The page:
Documents associated with: 118th Exhibition of the Royal Academy of Arts, Royal Academy, London, 1886
Record 1 of 4
System Number: 11351
Date: 10 June 1886
Author: Malcolm Charles Salaman
Repository: Library of Congress
Call Number: Manuscript Division, Pennell-Whistler Collection, PWC 14/1300-3
Document Type: PD/Ms
Paper lent by Mr Salaman
the Court and Society Review
June 10th 1886
Hail, President Whistler!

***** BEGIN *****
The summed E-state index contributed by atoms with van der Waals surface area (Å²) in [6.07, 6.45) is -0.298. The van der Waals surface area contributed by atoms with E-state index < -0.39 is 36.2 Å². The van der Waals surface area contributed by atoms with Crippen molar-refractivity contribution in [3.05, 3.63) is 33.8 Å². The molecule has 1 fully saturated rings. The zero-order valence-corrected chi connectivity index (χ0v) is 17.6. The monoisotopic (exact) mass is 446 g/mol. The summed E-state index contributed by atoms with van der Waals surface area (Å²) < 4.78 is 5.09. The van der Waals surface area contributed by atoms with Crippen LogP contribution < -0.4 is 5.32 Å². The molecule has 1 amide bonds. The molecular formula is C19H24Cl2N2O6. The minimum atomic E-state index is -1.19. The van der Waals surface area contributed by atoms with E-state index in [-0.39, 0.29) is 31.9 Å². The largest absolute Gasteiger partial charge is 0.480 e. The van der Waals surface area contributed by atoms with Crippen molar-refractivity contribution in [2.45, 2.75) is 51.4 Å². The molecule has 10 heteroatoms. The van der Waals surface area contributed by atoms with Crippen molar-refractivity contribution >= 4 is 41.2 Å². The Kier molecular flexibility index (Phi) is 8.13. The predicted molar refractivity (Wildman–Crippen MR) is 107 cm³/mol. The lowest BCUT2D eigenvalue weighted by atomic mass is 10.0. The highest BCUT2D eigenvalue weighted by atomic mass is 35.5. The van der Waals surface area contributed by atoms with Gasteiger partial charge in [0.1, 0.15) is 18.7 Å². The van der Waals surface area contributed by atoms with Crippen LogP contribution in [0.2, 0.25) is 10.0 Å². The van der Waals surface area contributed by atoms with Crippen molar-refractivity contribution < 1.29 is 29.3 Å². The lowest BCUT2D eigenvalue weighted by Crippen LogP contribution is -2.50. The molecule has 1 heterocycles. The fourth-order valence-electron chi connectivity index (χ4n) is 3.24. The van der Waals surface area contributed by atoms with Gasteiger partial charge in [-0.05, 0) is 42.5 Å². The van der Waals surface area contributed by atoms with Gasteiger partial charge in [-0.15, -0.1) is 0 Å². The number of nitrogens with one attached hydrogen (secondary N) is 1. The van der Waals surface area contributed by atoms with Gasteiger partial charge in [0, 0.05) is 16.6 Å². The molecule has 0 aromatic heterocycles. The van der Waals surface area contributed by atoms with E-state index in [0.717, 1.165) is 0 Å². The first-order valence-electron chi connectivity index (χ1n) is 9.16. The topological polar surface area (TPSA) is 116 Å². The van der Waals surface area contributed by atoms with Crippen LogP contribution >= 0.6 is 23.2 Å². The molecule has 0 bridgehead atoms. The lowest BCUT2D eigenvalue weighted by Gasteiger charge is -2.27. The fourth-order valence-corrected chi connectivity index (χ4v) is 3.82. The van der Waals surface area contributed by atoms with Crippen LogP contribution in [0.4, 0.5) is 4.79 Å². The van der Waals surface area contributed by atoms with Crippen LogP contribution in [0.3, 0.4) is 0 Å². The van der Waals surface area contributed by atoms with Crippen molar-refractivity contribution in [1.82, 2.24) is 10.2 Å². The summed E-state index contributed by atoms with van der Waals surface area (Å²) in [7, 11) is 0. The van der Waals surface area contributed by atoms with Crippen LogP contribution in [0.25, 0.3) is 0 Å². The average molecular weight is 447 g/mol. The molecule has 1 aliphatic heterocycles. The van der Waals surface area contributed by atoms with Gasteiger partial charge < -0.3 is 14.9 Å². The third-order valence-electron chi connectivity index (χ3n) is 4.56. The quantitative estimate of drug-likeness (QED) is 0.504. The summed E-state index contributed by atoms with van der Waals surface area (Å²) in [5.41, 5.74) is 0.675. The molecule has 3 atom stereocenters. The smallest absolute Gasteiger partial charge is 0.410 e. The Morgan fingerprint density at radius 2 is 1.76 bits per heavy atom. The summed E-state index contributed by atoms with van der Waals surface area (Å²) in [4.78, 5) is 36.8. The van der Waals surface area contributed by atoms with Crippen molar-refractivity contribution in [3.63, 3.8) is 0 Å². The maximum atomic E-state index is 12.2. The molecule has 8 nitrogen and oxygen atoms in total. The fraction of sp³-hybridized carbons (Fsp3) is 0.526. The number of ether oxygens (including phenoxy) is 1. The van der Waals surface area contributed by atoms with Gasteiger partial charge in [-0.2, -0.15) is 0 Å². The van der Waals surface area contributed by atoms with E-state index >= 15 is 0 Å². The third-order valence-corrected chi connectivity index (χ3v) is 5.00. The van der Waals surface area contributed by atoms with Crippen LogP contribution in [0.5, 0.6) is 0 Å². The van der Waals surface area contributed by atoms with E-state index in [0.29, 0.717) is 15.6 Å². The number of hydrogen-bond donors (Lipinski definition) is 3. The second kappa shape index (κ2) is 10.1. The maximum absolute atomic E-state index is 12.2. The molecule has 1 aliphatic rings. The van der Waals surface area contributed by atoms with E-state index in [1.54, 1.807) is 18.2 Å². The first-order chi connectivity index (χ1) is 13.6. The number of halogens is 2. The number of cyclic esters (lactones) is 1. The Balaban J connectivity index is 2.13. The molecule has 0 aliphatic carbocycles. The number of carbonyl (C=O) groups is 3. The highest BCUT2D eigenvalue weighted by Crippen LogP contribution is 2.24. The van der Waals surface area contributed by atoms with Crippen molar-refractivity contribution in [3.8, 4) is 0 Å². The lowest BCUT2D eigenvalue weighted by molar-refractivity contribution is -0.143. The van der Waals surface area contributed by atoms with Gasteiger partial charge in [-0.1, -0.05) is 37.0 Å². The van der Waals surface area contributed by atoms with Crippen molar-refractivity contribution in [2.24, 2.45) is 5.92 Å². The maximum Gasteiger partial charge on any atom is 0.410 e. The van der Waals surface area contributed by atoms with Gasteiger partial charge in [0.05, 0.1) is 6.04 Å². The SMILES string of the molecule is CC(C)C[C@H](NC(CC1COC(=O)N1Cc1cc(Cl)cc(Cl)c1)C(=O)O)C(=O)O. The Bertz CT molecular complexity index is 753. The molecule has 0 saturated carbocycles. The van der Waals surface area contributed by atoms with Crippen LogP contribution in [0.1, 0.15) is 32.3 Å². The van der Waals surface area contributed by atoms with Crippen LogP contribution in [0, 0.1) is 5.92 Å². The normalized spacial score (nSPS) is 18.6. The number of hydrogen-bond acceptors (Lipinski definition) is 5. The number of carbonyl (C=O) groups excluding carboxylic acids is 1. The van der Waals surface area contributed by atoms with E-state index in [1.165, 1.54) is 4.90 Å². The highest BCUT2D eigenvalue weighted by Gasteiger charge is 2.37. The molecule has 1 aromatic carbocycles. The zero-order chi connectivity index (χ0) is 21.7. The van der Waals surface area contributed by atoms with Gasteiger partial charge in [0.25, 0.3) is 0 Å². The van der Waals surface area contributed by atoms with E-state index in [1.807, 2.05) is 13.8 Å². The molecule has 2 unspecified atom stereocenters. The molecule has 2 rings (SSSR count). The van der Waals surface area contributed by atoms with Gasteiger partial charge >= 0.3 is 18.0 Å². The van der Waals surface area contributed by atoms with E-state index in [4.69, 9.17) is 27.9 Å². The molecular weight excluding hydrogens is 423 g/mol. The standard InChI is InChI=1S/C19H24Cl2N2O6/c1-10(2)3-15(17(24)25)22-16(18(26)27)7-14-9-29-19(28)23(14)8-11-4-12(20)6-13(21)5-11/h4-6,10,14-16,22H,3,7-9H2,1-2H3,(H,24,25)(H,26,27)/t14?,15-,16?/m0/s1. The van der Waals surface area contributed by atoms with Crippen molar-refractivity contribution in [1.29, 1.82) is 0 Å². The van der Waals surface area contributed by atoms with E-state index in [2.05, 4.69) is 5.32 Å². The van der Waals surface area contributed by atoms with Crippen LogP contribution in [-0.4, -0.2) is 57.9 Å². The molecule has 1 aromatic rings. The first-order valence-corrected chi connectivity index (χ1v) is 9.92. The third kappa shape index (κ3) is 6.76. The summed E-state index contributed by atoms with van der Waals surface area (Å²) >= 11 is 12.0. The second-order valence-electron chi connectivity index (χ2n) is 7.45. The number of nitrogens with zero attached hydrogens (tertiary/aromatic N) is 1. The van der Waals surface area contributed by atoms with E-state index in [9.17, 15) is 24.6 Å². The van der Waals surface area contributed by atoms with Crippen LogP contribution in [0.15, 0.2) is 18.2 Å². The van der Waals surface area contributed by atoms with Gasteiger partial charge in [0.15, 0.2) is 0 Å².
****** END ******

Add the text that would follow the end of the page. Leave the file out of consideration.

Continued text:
All true lovers of art, who have been driven into a despondent mood by a visit to the present Royal Academy Exhibition, must have felt their spirits rise with the announcement that Mr James McNeill Whistler had been elected President of the Society of British Artists; for surely here is a hopeful sign of a brighter future for art in this country. At last a body of English artists have made public recognition of the fact that they have a great master in their midst, and one to whose influence may be traced most of the best work that has been lately produced by our native painters. Who, then, but this master had any claim to preside over a Society of Artists which had honoured itself in inviting him to become one of its members, and which owes its renewed vitality and suddenly increased importance to the distinction derived from its association with him? The Society of British Artists had sunk to a very low ebb as an artistic institution when Mr Whistler joined its ranks a couple of years ago, but its position is very different now from what it was at that time. Its exhibitions are no longer a Slough of Despond to the art-critic, but some of the best art-work of the year may be seen in its spacious and well-lighted galleries in Suffolk Street. Mr John Burr, the retiring president, may feel proud that this improvement has occurred during the last two years of his tenure of office; but it was high time that a [p. 2] Society with such infinite possibilities of encouraging true art as this should be officially presided over by the master-genius that was virtually dominating it. It was almost an anomaly that Mr Whistler should be presided over by any one, but it was simply absurd that he should have been subordinate to Mr Burr, although no one questions the eminent respectability and presidential capacity of that esteemed gentleman. How supremely ridiculous then was the attempt made by a number of members to advance the claims of Mr Wyke Bayliss to be president instead of Mr Whistler. It is simply appalling to contemplate what would have been the result had the majority of members so far ignored their obvious responsibilities as to elect Mr Bayliss and reject Mr Whistler. Setting aside the question of artistic retrogression, what would have become of those pleasant Sunday reunions at Suffolk Street? For did not Mr Wyke Bayliss - who, by the way, fondly imagines he paints cathedral interiors as they should be painted - rise in the midst of a committee meeting and call down the divine wrath on these Sunday afternoon tea-parties? And yet there are Philistines who foolishly regret the result of the presidential election, and who dare still to regard Mr Whistler as a farceur and an imposter! What can be said of such persons? They must be pitied, of course, but they must be reclaimed; else while they continue to exist there will be no check on the production of those pictorial absurdities and abominations which certain persons, with no artistic mission whatever, consider themselves justified in perpetrating for their livelihood.